• Looking at the Ulcer Index of 8.83 in the last 5 years of iShares MSCI Belgium ETF, we see it is relatively greater, thus better in comparison to the benchmark SPY (3.95 )
  • During the last 3 years, the Downside risk index is 10 , which is higher, thus better than the value of 4 from the benchmark.

MaxDD:

'A maximum drawdown is the maximum loss from a peak to a trough of a portfolio, before a new peak is attained. Maximum Drawdown is an indicator of downside risk over a specified time period. It can be used both as a stand-alone measure or as an input into other metrics such as 'Return over Maximum Drawdown' and the Calmar Ratio. Maximum Drawdown is expressed in percentage terms.'

Applying this definition to our asset in some examples:
  • Compared with the benchmark SPY (-19.3 days) in the period of the last 5 years, the maximum reduction from previous high of -28.7 days of iShares MSCI Belgium ETF is lower, thus worse.
  • Compared with SPY (-19.3 days) in the period of the last 3 years, the maximum drop from peak to valley of -28.7 days is lower, thus worse.

MaxDuration:

'The Drawdown Duration is the length of any peak to peak period, or the time between new equity highs. The Max Drawdown Duration is the worst (the maximum/longest) amount of time an investment has seen between peaks (equity highs) in days.'

Which means for our asset as example:
  • Compared with the benchmark SPY (187 days) in the period of the last 5 years, the maximum days under water of 285 days of iShares MSCI Belgium ETF is greater, thus worse.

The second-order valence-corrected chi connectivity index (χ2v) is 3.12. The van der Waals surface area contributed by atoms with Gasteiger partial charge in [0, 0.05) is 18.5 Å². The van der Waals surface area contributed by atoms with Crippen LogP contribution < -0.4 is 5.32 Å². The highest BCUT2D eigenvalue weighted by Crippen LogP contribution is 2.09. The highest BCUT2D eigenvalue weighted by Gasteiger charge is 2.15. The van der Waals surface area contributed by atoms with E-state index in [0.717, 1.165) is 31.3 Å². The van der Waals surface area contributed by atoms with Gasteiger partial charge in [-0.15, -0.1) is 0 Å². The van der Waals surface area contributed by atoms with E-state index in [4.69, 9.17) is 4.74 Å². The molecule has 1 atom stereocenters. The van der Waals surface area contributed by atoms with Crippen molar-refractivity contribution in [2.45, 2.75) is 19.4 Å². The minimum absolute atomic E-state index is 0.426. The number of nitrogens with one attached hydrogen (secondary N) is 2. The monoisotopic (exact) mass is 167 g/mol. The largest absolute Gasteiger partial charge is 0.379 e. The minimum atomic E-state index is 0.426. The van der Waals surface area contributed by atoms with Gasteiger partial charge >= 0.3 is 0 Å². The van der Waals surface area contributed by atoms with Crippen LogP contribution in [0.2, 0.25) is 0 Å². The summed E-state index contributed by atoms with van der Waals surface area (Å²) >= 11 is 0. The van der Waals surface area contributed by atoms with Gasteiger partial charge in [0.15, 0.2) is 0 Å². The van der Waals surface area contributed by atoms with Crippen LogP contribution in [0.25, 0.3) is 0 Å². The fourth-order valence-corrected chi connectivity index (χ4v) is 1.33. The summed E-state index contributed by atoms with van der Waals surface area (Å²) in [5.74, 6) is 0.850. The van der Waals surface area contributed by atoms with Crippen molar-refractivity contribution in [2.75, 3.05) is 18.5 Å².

• During the last 3 years, the maximum days under water is 285 days, which is larger, thus worse than the value of 131 days from the benchmark.

AveDuration:

'The Drawdown Duration is the length of any peak to peak period, or the time between new equity highs. The Avg Drawdown Duration is the average amount of time an investment has seen between peaks (equity highs), or in other terms the average of time under water of all drawdowns. So in contrast to the Maximum duration it does not measure only one drawdown event but calculates the average of all.'

Using this definition on our asset we see for example:
  • The average days below previous high over 5 years of iShares MSCI Belgium ETF is 79 days, which is greater, thus worse compared to the benchmark SPY (39 days) in the same period.
  • Looking at average time in days below previous high water mark in of 77 days in the period of the last 3 years, we see it is relatively larger, thus worse in comparison to SPY (33 days).

Performance of iShares MSCI Belgium ETF (YTD)

Historical returns have been extended using synthetic data.

Allocations of iShares MSCI Belgium ETF
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Allocations

Returns of iShares MSCI Belgium ETF (%)

  • "Year" returns in the table above are not equal to the sum of monthly returns due to compounding.
  • Performance results of iShares MSCI Belgium ETF are hypothetical, do not account for slippage, fees or taxes, and are based on backtesting, which has many inherent limitations, some of which are described in our Terms of Use.